Most (97%) of P. halepensis seeds are dispersed by wind over relatively short distances of up to 20 m from their mother trees, and 72% fall under their canopies (Nathan, 1999; Nathan et al., 2000; Nathan and Ne'eman, 2000). The pre- and post-fire demographic patterns are comparable. In the absence of data regarding post-fire seed dispersal, and under the assumption that the pattern is similar to dispersal with no fire, we can hypothesize that most of the post-fire dispersed seeds find their preferred regeneration niche under the canopy of their mother trees.
Pines reproduce only sexually via seed germination. Conifers including pines have not been reported for self-incompatibility (Hagman, 1975). Facultative selfing was found in pines (Reviewed by Ledig, 1998): medium inbreeding levels were reported for P. pinaster (De-Lucas et al., 2009), low levels for P. strobus (Marquardt and Epperson, 2004) and no inbreeding was found in P. brutia (Panetsos et al., 1998).
Fine scale spatial genetic structure (FSSGS) is the nonrandom spatial distribution of genotypes and alleles, which commonly results from fine-scale aggregation of siblings within a population (Wells and Young, 2002; Vekemans and Hardy, 2004). FSSGS of reproductive P. halepensis individual trees was empirically studied over time in an expanding native population; in early stages the genotypes were randomly distributed in space, but over time, FSSGS developed through increased genetic clustering with increasing density (Troupin et al., 2006). FSSGS was explained by fine-scale environmental heterogeneity and possibly by micro-environmental selection, inbreeding, and individual variation in the reproductive success of trees (Troupin et al., 2006).
Shohami and Nathan (2014), studying recently Mt. Carmel P. halepensis population (the same area as in this study), reported a limited pre-fire pollen dispersal and consequently, significant genetic structure and high kinship. Hence, the post-fire open landscape permits pollen gene flow over greater distances.
Disentangling the effects of fire on spatial genetic structure of post-fire regenerating seedling populations is an important challenge that has not yet been addressed. In this research we aimed to study the effects of fire on the genetic composition, variability and spatial genetic structure of the first naturally regenerating post-fire seedling population of P. halepensis, as a model for trees with wind dispersed seeds and pollen. Specifically we: (1) examined the genetic structure and variability of the first regenerating post-fire pine seedling population and compared it to near non-burned adult pine stands; (2) checked whether there was a spatial genetic structure in this regenerating seedling population, and (3) determined whether the tallest seedlings growing under large burned trees are also their descendant siblings. We hypothesized that: (1) The genetic structure and variability of the first post-fire seedling population is similar to that of unburned populations in the same geographical region (Mt. Carmel, Israel). (2) There is a spatial genetic structure in the regenerating post-fire seedlings population; namely, the variation within the seedlings groups growing under a dead tree will be smaller than that among the seedling groups growing under different dead trees. (3) The seedlings growing under a burned tree are also its descendant siblings.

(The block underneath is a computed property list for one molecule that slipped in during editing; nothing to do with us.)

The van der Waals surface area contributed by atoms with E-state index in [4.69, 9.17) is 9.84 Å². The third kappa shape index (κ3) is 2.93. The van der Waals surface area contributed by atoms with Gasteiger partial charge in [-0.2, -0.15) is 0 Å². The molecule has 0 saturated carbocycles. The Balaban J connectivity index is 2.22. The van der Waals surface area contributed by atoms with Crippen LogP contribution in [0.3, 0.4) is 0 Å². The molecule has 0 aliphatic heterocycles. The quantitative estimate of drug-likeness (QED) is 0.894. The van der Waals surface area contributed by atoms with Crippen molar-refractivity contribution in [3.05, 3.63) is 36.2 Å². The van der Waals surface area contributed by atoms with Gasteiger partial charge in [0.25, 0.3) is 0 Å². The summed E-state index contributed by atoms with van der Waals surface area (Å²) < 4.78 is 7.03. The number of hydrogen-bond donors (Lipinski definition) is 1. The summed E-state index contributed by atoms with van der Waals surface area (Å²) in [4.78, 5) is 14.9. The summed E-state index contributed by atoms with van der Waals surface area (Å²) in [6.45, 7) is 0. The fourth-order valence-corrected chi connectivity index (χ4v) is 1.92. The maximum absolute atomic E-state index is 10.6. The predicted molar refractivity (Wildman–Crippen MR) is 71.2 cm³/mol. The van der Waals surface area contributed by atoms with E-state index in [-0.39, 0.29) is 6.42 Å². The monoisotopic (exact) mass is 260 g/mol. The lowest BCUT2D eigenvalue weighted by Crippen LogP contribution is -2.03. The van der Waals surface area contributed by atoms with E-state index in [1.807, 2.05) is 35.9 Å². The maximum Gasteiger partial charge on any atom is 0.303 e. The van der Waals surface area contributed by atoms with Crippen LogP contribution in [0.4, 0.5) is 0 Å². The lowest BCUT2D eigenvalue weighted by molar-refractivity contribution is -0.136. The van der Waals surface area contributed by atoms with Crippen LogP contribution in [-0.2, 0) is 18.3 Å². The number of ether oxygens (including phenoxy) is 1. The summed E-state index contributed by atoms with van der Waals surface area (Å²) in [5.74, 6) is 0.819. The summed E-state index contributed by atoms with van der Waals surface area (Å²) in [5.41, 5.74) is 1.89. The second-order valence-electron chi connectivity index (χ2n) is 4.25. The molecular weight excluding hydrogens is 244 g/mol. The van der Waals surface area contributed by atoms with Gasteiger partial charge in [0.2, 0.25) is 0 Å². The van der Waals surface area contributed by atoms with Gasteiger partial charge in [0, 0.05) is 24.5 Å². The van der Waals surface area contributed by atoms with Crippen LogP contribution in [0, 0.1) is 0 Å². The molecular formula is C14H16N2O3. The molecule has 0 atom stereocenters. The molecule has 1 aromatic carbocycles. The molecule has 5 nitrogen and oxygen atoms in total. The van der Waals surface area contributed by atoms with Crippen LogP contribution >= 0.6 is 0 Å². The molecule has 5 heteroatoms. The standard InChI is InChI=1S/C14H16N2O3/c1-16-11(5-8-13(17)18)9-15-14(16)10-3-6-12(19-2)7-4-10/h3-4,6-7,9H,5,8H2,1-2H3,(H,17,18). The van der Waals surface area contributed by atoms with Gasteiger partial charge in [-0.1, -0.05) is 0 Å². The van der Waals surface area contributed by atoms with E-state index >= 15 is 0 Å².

The study site was located within a native P. halepensis forest area in Lubim on Mt. Carmel, Israel (E35°00′ N32°44′). This site was an abandoned field that has been colonized by native pines about 60 years ago. The climate is typical east Mediterranean one with mean annual rainfall of 700 mm that falls mainly from December to February, and a long, hot and dry summer from May to October. The forest was completely burned (i.e., all the large mature trees did not survive the fire) in autumn 2006 and was left for natural regeneration. Prior to the fire in 2006, the multi-ages stand (ca 140 ha), was comprised of about 150 large trees; in a distance of more than 1Km from any other pine population. The site has not been under fire prior to 2006.
After the 2006 fire, within the 140 ha site, we have selected, numbered and mapped 20 large dead trees with canopy diameter of 5 to 10 m. The canopies of the chosen trees were at least 6 m apart (up to 18 m between any two adjacent trees, average 13 m between neighboring trees; Figure 1). In the spring 2008, one and a half years after the fire, we sampled the 10 tallest seedlings (out of tens to several hundreds) growing up to 2 m radius around the trunks of all selected burned trees. This non-random selection was done as we wanted to sample the seedlings that had the highest probability to replace the burned tree. These groups of 10 seedlings under any given tree will be referred hereafter as a seedling “group”—the number of each group is that of the burned tree. Ten to fifteen fresh needles were sampled from each seedling in all groups and were kept separately in an icebox until transferred to the lab and stored at −20°C.